Bass

7.5 A high treble, low bass tuning for the instrument makes it sound ace when played on its own (see the aforementioned descent in “Sacrificial annihilation”), but lost in the mix under some circumstances, with two crunching guitars taking its innate role and lots and lots of double bass taking up the low frequencies. It does shine through in the highs however, adding a nice scraping sound to the riffs, as Jason Blachowicz is mostly following the guitars along.

Drums

9. Mark Simpson vanished after this album to fuck knows where and was replaced by Alex Marquez, but it certainly wasn’t because he couldn’t drum. He probably choked on a kick drum triplet, as he fucken breathes them on “The ten commandments”. His drumming is all over the place – in a good way – as he rips shit up non-stop. Blast beats, however, are only one amongst many elements of his style and not to be found all too often. It actually feels faster the way it is anyway, thank double bass triplet-riddled thrash beats. What I enjoy most is the very detailed playing, like his countless little fills, or the kick drum groove in “Sacrificial annihilation” (again) from 0:44 – 0:56. Fucken classy stuff, and I don’t care that you can name me 100 “better” drummers out there, in terms of feeling and groove, Simpson, just like Marquez later on, is the shit.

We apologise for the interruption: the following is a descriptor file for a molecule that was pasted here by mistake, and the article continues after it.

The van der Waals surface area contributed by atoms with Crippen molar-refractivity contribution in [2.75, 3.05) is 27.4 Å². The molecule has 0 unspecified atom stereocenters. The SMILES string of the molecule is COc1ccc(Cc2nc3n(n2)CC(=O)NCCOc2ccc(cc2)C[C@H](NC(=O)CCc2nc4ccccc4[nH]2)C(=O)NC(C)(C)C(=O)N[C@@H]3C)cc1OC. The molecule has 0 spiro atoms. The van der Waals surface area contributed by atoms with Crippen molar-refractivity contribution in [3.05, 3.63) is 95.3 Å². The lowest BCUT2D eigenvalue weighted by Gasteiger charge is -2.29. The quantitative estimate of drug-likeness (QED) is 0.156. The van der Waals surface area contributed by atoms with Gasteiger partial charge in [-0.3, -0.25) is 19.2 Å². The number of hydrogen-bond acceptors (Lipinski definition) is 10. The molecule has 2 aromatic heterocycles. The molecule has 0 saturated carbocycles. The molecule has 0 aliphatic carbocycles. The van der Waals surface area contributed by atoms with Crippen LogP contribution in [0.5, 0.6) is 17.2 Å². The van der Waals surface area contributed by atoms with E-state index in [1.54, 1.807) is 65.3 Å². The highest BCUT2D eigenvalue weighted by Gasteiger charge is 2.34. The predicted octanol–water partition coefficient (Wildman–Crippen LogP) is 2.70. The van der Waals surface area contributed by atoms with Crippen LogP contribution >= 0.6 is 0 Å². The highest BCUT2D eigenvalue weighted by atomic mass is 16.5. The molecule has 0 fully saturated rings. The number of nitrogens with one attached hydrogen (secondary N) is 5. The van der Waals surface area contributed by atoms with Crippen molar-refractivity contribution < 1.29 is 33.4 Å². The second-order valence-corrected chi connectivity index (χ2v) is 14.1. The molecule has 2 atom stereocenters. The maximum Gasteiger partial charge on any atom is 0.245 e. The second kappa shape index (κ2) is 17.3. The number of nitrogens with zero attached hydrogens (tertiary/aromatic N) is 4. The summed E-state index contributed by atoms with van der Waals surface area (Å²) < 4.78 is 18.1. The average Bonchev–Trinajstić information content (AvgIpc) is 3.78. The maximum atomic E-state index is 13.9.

Lyrics

9. With Hoffmann cramming syllable after syllable into his lines, there are a lot of lyrics, and they are among the finest Death Metal lyrics I’ve read so far. Not that the competition is fierce, but Hoffmann’s words nicely transport a cynical impression of chaos, madness, death, disorder:

Straggling across the charred earthen floor,
all are dead few remain, where is the Lord?
Sky is swollen, crimson display.
Tattered fringe of sanity quickly decays.

___

Awaken in sweat, my skin chilled and cold.
May have seen my own death, but can’t see what I know.
Attempt to piece it together, illusions of the mind
Dark starts to alter formations of my find.

Bonus points for these lines:

From his fist, swift death is dealt / Your head up your ass, much pain is felt. – Kay.

And:

Welcome to the world of AIDS – Thanks!

Cover art

8.5 Yeah, this is actually quite good as well. Ten commandments, four arms, two books, one Apocalypse, zero survivors.

Logo

7. Spiky for the sake of being spiky, but not too bad after all, I like the <. Plus, the color choice complements the picture well.

Booklet

7.5 Nothing out of the ordinary here, lyrics, band, recording facts, thank yous, and a pretty cool band pic including Bolt Thrower shirt. Also, kudos for using black letters on white background. Rejoice, the gazillions of lyrics can be read.

Overall and ending rant

This probably still is my favorite Malevolent Creation album, and I love some of their later stuff. “The ten commandments” is one record that really got me into the more extreme realms of metal, back in the days when we had a band but not really a clue where to go, and until this day I see what got me hooked.

9

  • Information
  • Released: 1991
  • Label: Roadrunner Records
  • Website: Malevolent Creation MySpace
  • Band
  • Bret Hoffmann: vocals
  • Phil Fasciana: guitars
  • Jeff Juszkiewicz: guitars
  • Jason Blachowicz: bass
  • Mark Simpson: drums
  • Tracklist
  • 01. Memorial arrangements
  • 02. Premature burial
  • 03. Remnants of withered decay
  • 04. Multiple stab wounds
  • 05. Impaled existence
  • 06. Thou shall kill
  • 07. Sacrificial annihilation
  • 08. Decadence within
  • 09. Injected sufferage
  • 10. Malevolent creation